How to tell a potential client you don’t want to photograph their session?

Discussion in 'Business of Photography' started by gilsonphotography, Dec 11, 2020.

  1. Hi,

    I’ve just recently started doing photography for more than just family. I work a full time job M-F, so only do scheduled sessions on the weekends.
    So, I have a potential client issue. Let’s call her A.
    A reached out to me and we were discussing dates to do a session. She offered a Thursday, I explained I only do sessions on the weekends because of my actual full time job. She never answered me after that. A few weeks go by, she reaches out again and we schedule a session. The morning of, literally 10 minutes before I left my house to go to said session, she texts me and cancels. She asks about another date, I kindly remind her again I have a full time job and do not do sessions during the week. She never replied to me.
    Now, a few weeks later, she messages me AGAIN asking to schedule a session. To give her the benefit of the doubt and to help lengthen my portfolio, I asked her what day or time she had in mind.
    As of now, no answer. Obviously, this isn’t working out. I’m trying to figure out 1) If I should even say no and 2) If I do, how do I say it?
    I don’t want to lose a potential client and the chance to add to my new portfolio, but it’s incredibly annoying to go back and forth constantly with her.

  2. Sandy Vongries

    Sandy Vongries Administrator Staff Member

    You might politely ask for a cash deposit in advance of the session which she would forfeit on short notice cancellation, but which otherwise would be deducted from final fee. Rationale - other jobs refused and missed if a client cancels with short notice. Depending on the estimated cost - a percentage, but not less than ($50-$100?) don't know your prices - needs to be enough that someone won't just write it off.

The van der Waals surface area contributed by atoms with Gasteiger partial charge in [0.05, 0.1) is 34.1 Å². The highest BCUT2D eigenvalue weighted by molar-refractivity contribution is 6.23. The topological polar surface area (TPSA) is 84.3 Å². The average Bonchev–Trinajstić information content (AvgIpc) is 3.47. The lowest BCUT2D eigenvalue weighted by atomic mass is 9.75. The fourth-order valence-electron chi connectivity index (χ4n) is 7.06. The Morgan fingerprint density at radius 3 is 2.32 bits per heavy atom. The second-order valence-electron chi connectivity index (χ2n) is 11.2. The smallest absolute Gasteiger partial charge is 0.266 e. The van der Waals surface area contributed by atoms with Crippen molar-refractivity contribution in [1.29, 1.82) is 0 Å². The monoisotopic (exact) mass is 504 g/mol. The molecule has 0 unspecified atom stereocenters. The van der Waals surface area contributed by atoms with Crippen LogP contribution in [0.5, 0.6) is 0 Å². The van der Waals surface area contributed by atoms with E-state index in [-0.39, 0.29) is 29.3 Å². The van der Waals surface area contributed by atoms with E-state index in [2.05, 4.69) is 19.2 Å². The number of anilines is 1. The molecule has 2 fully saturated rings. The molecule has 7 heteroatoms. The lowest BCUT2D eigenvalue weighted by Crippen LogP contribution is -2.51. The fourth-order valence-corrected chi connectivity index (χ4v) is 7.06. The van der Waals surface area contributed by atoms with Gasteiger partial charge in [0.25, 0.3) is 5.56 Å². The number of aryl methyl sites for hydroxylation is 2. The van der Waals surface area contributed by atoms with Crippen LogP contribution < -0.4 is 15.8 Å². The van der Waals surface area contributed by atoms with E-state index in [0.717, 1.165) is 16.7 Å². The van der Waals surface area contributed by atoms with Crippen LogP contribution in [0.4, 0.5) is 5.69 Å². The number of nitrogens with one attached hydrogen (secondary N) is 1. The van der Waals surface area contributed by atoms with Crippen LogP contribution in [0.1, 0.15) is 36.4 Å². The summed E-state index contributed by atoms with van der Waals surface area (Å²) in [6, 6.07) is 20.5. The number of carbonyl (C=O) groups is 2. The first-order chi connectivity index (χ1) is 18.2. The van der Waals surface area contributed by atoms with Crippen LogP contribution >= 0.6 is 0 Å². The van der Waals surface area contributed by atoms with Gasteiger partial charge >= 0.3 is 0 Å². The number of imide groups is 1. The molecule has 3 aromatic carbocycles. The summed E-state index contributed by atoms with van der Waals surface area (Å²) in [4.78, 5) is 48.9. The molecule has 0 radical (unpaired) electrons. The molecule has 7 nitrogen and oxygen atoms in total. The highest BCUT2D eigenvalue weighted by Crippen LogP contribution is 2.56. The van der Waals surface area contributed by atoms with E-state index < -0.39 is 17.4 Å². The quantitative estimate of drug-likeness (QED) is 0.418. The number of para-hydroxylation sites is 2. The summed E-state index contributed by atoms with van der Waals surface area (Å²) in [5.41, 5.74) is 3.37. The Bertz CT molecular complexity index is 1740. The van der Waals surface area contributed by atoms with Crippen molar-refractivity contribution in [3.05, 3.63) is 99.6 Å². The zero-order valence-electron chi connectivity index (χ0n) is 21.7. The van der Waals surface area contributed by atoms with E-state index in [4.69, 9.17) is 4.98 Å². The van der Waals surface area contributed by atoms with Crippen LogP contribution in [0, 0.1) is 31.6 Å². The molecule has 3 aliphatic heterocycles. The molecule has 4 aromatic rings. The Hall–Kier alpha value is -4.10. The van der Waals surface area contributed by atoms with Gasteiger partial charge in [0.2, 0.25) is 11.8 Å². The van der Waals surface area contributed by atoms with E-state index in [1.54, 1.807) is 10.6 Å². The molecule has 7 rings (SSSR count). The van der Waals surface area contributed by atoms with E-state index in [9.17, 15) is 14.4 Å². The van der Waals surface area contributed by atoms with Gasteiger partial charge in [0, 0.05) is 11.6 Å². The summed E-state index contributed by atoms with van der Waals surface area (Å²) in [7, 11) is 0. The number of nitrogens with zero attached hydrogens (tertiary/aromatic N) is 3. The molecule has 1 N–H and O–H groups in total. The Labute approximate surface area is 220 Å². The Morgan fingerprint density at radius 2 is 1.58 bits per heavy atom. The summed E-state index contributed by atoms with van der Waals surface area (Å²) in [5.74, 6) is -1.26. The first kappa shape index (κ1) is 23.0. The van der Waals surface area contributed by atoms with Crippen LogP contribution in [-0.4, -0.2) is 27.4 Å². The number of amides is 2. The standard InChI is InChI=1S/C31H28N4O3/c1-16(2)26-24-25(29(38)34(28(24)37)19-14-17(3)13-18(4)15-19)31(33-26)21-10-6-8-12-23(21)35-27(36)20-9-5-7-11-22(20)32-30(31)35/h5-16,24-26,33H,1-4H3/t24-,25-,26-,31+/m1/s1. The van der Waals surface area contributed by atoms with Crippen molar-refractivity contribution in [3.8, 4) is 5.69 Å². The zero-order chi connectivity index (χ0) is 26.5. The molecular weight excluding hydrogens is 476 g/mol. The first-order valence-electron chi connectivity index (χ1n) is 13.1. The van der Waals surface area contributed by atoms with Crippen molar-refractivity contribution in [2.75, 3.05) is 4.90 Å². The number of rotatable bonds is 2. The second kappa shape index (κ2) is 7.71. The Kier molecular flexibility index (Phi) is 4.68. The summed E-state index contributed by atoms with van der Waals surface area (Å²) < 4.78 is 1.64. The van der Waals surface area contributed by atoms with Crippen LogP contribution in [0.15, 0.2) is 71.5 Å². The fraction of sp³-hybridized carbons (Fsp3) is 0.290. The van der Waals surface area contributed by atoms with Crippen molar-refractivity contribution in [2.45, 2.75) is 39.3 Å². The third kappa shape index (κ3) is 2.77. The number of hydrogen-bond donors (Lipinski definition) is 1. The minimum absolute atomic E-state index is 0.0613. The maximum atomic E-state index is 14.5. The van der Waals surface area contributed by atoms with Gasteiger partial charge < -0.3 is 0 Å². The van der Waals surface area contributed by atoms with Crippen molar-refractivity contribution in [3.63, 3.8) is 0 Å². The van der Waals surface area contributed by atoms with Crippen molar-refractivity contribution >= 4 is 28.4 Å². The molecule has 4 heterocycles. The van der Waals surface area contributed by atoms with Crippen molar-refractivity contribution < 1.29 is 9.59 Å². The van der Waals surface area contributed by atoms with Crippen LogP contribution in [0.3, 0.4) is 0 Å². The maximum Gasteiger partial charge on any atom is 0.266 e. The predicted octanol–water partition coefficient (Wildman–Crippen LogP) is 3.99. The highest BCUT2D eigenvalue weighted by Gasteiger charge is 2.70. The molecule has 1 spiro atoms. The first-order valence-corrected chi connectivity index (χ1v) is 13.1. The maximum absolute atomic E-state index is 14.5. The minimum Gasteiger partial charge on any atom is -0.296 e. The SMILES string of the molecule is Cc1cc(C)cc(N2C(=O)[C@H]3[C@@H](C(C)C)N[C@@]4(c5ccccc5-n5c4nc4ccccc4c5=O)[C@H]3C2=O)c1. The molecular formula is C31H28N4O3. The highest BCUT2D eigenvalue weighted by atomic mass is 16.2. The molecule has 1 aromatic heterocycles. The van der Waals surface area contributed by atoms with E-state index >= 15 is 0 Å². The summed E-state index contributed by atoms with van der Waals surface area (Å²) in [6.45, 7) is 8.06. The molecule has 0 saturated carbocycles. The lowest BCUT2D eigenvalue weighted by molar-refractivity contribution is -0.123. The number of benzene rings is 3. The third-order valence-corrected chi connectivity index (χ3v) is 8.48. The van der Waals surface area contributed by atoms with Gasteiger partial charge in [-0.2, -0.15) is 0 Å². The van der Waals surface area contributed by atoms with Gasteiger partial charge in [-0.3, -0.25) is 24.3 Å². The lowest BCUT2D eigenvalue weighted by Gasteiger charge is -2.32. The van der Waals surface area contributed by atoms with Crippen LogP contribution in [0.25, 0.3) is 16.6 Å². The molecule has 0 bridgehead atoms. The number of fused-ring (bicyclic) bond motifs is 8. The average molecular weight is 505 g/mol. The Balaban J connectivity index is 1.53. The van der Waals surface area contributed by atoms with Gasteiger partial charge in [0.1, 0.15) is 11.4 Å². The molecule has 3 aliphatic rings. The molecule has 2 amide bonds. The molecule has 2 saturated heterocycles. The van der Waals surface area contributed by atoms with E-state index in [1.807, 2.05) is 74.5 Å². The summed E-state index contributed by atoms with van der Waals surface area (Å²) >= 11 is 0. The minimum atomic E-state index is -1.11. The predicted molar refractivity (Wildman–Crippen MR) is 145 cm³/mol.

oscar_h. and William Michael like this.
  3. AJG


    Some clients have difficult lives and may have legitimate excuses for this kind of behavior, but others are simply not worth the bother. One way to deal with this is to get a deposit when the session is scheduled. Square, for example, allows you to send invoices to a client that they pay with a credit/debit card and you are notified when they have paid. If people have paid you something down they are usually more committed to to showing up and following through with the added bonus of taking you more seriously as a professional rather than a hobbyist. If your goal is to do this as a business then you need to treat it like one and get paid for your work. If someone blows off a session repeatedly then you may have turned down another client who would have shown up and paid you, so you have potentially lost something. And sometimes you have to "fire" a client when they are annoying and won't pay you enough to make up for the aggravation.
    William Michael and mikemorrell like this.
  4. You're just starting out. As important, and maybe more so, than your photographic skills, is a building of good will. Since her behavior has NOT caused you to turn down other work, that's not an earnest consideration for you. I understand it's a bother and an inconvenience, but it's not the end of the world. At this point, you obviously want her business more than she's desperate to give it to you. That dynamic is important to be realistic about when you're starting out. Keep being nice, polite, understanding and you'll eventually know whether she was serious to begin with or just a complete flake. When you're more established and busier, you'll have the luxury to impose deposits and even to turn down work for various reasons. In the meantime, patience and giving clients the benefit of the doubt is likely to serve you well. I doubt you'll let yourself get to the point of being abused. It's usually clear when a client is doing that. From your story, I don't think you're there yet. Remember, she's got friends and they've got friends. Right now, each person you deal with is worth dealing with as if she were the most pivotal and networked person alive.